UN council must act on Western Sahara: Official

United Nations / AFP

The UN Security Council should keep its military liaison office open in Dakhla, Western Sahara, to avoid setting a dangerous precedent, a UN official said.
The world body said on Tuesday it had closed the office at Morocco’s request and withdrew three military observers posted there.
It was the latest twist in a running dispute between the world body and Morocco, which was angered when UN Secretary-General Ban Ki-moon recently referred to the “occupation” of the disputed territory.
The UN mission, which has about 500 civilian and military personnel, was established in 1991 to monitor a ceasefire and prepare for elections in Western Sahara.
But Morocco, which annexed Western Sahara in 1975, has resisted an election and instead proposes self-government under Moroccan sovereignty.
Ban “very much wants the Security Council to act, and not only to preserve MINUSRO’s operations but to prevent similar actions in other peacekeeping operations around the world,” the official told reporters on condition of anonymity.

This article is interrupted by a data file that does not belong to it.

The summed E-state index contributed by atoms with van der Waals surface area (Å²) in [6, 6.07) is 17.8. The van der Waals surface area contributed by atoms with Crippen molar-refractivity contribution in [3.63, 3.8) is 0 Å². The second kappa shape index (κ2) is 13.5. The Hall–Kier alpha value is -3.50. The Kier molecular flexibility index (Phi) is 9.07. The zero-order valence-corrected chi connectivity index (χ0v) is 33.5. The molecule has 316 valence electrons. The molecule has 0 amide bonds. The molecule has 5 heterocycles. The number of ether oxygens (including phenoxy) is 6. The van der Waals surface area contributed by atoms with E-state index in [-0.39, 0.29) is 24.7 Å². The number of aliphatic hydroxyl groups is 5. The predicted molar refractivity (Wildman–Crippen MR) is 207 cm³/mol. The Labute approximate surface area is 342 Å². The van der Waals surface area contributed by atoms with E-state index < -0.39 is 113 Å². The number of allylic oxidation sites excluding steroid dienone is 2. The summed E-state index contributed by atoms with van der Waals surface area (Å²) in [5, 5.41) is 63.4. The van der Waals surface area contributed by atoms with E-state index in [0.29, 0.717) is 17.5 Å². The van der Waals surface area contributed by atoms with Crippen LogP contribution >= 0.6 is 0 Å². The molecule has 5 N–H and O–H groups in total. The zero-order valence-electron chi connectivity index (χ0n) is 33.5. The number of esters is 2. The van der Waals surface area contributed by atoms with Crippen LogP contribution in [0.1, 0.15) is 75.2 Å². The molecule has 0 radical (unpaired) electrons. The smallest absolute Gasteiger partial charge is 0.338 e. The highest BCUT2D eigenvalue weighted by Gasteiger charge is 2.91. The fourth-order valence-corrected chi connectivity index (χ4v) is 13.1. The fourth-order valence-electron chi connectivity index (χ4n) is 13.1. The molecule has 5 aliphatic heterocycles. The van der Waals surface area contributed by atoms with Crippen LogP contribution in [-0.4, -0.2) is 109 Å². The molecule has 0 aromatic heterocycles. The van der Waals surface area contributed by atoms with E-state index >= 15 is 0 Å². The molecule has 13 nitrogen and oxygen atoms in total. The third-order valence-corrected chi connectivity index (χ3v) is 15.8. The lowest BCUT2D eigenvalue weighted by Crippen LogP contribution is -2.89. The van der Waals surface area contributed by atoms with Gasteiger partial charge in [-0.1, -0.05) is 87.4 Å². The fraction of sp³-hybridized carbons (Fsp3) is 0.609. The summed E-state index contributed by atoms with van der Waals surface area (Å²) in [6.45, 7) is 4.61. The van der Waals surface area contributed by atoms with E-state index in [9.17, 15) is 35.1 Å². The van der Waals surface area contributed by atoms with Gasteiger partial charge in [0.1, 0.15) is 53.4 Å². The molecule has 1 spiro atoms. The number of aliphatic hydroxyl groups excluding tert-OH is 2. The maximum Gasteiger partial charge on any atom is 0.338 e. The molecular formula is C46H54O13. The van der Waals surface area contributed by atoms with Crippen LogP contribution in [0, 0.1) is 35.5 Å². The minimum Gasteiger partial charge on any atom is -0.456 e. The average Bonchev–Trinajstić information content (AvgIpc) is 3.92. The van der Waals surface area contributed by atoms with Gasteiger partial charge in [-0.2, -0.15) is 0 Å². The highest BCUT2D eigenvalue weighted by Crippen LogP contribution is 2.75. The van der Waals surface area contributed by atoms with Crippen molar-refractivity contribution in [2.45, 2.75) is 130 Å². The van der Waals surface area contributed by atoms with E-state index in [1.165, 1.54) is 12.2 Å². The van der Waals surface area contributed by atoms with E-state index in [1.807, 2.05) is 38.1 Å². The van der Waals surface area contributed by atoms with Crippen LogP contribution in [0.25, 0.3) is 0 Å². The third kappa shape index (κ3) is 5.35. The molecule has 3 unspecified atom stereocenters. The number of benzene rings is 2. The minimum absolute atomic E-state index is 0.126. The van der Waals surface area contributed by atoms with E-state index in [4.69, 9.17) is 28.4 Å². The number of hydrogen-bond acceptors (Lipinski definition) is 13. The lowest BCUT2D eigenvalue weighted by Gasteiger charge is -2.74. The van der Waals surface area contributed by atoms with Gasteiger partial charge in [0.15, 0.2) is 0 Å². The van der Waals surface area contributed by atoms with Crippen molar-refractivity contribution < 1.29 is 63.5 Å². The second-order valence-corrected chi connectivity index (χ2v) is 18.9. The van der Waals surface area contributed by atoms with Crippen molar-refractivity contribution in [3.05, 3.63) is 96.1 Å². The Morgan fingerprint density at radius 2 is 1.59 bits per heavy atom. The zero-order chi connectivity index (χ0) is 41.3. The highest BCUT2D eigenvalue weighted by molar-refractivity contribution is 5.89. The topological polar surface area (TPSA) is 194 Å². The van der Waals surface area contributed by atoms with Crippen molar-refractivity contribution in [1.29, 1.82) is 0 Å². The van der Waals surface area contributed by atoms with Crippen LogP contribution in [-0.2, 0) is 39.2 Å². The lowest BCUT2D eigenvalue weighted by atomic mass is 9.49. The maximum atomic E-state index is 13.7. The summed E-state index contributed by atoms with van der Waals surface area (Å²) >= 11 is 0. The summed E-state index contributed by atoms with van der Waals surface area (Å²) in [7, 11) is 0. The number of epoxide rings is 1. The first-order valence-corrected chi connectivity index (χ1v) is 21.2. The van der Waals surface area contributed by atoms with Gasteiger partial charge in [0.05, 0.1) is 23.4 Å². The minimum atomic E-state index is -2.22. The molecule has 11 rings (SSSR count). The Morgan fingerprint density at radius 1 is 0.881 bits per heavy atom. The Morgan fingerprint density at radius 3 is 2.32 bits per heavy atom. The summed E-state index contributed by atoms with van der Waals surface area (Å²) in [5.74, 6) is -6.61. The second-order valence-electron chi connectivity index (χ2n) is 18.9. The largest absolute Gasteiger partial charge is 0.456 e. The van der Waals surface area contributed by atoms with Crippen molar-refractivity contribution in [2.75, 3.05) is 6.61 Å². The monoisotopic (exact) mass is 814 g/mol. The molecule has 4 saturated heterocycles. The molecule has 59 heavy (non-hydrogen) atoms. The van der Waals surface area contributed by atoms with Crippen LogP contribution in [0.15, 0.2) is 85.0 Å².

He did not specify which other operation he was referring to, but the United Nations has had difficulties with its staff in places including Sudan, South Sudan and the Democratic Republic of Congo.
The United Nations has been trying to broker a Western Sahara settlement since a 1991 ceasefire ending a war that broke out when Morocco deployed its military in the former Spanish territory in 1975.
Morocco, which considers the territory to be part of its kingdom and insists that its sovereignty cannot be challenged, has also decided to cut $3 million in funding for the UN mission.
The UN official called Morocco’s moves an “extreme overreaction.”

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